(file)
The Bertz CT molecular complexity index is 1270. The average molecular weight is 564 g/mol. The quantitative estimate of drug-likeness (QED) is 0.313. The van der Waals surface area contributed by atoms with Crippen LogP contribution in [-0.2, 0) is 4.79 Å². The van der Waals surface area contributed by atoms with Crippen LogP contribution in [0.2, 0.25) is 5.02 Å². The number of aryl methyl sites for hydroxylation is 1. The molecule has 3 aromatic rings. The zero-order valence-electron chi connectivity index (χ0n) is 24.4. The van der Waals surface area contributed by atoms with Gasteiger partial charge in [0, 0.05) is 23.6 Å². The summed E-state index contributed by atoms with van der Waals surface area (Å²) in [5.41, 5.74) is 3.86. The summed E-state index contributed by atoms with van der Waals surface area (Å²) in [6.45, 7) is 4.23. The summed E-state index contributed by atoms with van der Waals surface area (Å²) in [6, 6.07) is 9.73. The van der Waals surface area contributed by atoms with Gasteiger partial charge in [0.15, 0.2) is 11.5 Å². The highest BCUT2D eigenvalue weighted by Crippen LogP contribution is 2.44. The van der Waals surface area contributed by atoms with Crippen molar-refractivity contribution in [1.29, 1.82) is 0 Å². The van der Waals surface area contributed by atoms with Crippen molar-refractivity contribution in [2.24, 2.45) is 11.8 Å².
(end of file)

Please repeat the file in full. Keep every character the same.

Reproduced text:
The Bertz CT molecular complexity index is 1270. The average molecular weight is 564 g/mol. The quantitative estimate of drug-likeness (QED) is 0.313. The van der Waals surface area contributed by atoms with Crippen LogP contribution in [-0.2, 0) is 4.79 Å². The van der Waals surface area contributed by atoms with Crippen LogP contribution in [0.2, 0.25) is 5.02 Å². The number of aryl methyl sites for hydroxylation is 1. The molecule has 3 aromatic rings. The zero-order valence-electron chi connectivity index (χ0n) is 24.4. The van der Waals surface area contributed by atoms with Gasteiger partial charge in [0, 0.05) is 23.6 Å². The summed E-state index contributed by atoms with van der Waals surface area (Å²) in [5.41, 5.74) is 3.86. The summed E-state index contributed by atoms with van der Waals surface area (Å²) in [6.45, 7) is 4.23. The summed E-state index contributed by atoms with van der Waals surface area (Å²) in [6, 6.07) is 9.73. The van der Waals surface area contributed by atoms with Gasteiger partial charge in [0.15, 0.2) is 11.5 Å². The highest BCUT2D eigenvalue weighted by Crippen LogP contribution is 2.44. The van der Waals surface area contributed by atoms with Crippen molar-refractivity contribution in [1.29, 1.82) is 0 Å². The van der Waals surface area contributed by atoms with Crippen molar-refractivity contribution in [2.24, 2.45) is 11.8 Å².